Main Site Documentation

Switch lights with MS LightSwitch


#1

With a name like that, you know one of us had to do it.

http://staceyw1.wordpress.com/2011/06/13/switch-your-lights-with-lightswitch/


#2

Nice! In general, how do you find the “LightSwitch” development experience? See my comment on your blog about thinly wrapping the NETMF side of the code to plug in the lightswitch :smiley:


#3

A real fancy Light switch. Good work :slight_smile:


#4

Interesting. I also would like to hear your thoughts on LightSwitch in general.


#5

I like LS well so for. You have to kinda buy into the metaphor. A lot more power then Access and you have native access to the whole framework. It both seperates and integrates client side and server side. Validations as run on both sides. You hook into server side events (i.e. added, changed, etc) easy. If you are used to winforms or SL free-form UI dev, then it is big difference as it lays out fields in rows or cols for you. You layout with a treeview on the left. So you don’t get free-form control as such. If you can live with that model, it saves a ton of time. Going from table design to screen is seconds instead of hours and you don’t have any middleware or network stuff to hookup as that is all done for you. A lot to like about it especially if you have done client-server apps before. Backend is SQLExpress or SQL, so full db power. One big drawback for V1 is no integrated reporting. There is a 3rd party free solution, but strange omission for v1.


#6

Hi EricH. I read your post. But not sure what you have in mind. Could you expand on your thougt. tia


#7

Sure thing. Background - I’ve been toying with various designs for a PC side ‘sensor manager’ service. The service needs a management UI, and LS seems to fit the bill. These days there are a lot of Model View Controller (MVC) design pattern derivatives out there (MVP, MVVM, et al) that make consuming service data very easy. If LS can take care of a basic UI (a.k.a. the View), what I’m proposing is to create a layer that exposes data from FEZ boards in a way that LS can easily digest as a discoverable service. That’s the Controller piece. So much like you point LS at sql express, you can also point it at a datasource that serves FEZ data. Make sense? The trick is to design this layer in a way that makes it easy to plug in any kind of data stream from a FEZ. Generally this can be done with well thought out interfaces, for example, maybe one for each supported protocol. The interfaces could also be component based. A diagram with few boxes and arrows would nail down the concept better than I can here. To date, I have not been totally satisifed with the combination of architectures I’ve tried to work into this sensor manager app. LightSwitch seems to be a good candidate for the UI piece, and with a clever custom data source for NETMF microcontrollers providing a data stream, I think I may have at last landed on a decent design. More to follow as I chew on this for a bit.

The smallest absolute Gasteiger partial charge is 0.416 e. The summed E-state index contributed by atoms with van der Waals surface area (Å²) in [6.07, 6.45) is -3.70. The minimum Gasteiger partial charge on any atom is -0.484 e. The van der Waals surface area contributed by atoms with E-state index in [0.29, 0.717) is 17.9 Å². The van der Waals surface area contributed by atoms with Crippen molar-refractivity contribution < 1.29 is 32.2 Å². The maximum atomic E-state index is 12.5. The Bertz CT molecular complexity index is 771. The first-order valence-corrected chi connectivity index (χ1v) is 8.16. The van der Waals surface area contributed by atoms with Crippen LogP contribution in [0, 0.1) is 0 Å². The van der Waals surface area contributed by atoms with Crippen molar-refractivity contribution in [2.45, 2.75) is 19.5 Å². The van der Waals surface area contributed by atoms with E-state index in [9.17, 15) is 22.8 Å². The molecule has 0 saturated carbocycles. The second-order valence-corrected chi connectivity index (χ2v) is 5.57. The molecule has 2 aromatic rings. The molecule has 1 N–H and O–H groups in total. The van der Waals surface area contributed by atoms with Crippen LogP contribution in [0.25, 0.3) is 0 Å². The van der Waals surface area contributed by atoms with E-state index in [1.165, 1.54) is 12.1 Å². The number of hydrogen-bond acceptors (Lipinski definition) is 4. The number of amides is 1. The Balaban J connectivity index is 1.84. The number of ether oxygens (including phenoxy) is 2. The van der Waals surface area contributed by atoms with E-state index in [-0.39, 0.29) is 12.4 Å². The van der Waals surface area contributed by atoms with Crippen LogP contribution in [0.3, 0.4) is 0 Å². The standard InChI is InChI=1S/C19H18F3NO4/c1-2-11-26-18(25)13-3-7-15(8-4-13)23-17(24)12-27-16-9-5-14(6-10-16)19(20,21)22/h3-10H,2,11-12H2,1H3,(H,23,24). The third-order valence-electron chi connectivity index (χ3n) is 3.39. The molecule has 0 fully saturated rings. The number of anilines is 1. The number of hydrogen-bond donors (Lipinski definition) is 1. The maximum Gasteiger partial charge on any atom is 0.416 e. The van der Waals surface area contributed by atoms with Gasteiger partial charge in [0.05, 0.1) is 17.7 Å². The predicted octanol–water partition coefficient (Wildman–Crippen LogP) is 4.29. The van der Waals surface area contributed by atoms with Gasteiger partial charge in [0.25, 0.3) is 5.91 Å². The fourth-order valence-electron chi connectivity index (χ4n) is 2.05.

#8

Microsoft thinks the same thing. You can surface a backend as a RIA service (in same LS solution), which LS can consume as a Datasource and actually “see” it as a table. It works pretty slick. I thought about doing that here, but wanted to keep the sample simple as possible. Another abstraction seemed like it would distract from the purpose. Also, making another hop into a RIA service seemed to be redundant overhead as I already have the data row needing update. But it would be another way to do this kind of thing which would also allow other clients (besides LS) to call into the same service api.


#9

LS seems to make it fairly trivial to crank out a no frills data management app, RIA is perfect for the service piece, so now I just need to wrap up FEZ output in a decent data tier.


#10

Here is a good link to get you started on RIA service project and using from LS. Eric is doing aggregation queries here, but you can do anything else with the same pattern.

http://blogs.msdn.com/b/lightswitch/archive/2011/04/08/how-do-i-display-a-chart-built-on-aggregated-data-eric-erhardt.aspx


#11

I’ve done a bunch of RIA/SL at my day job, which is what prompted my curiousity about LS. I’m generally skeptical of ‘do it for you’ stuff like this, as they tend to autogenerate a ton of unnecessary code that ends up masking or even creating issues (ever forced to use FrontPage?). The 80/20 rule works in this case - if LS can do 80% of what I need for a UI, I’m game. Thanks for the feedback.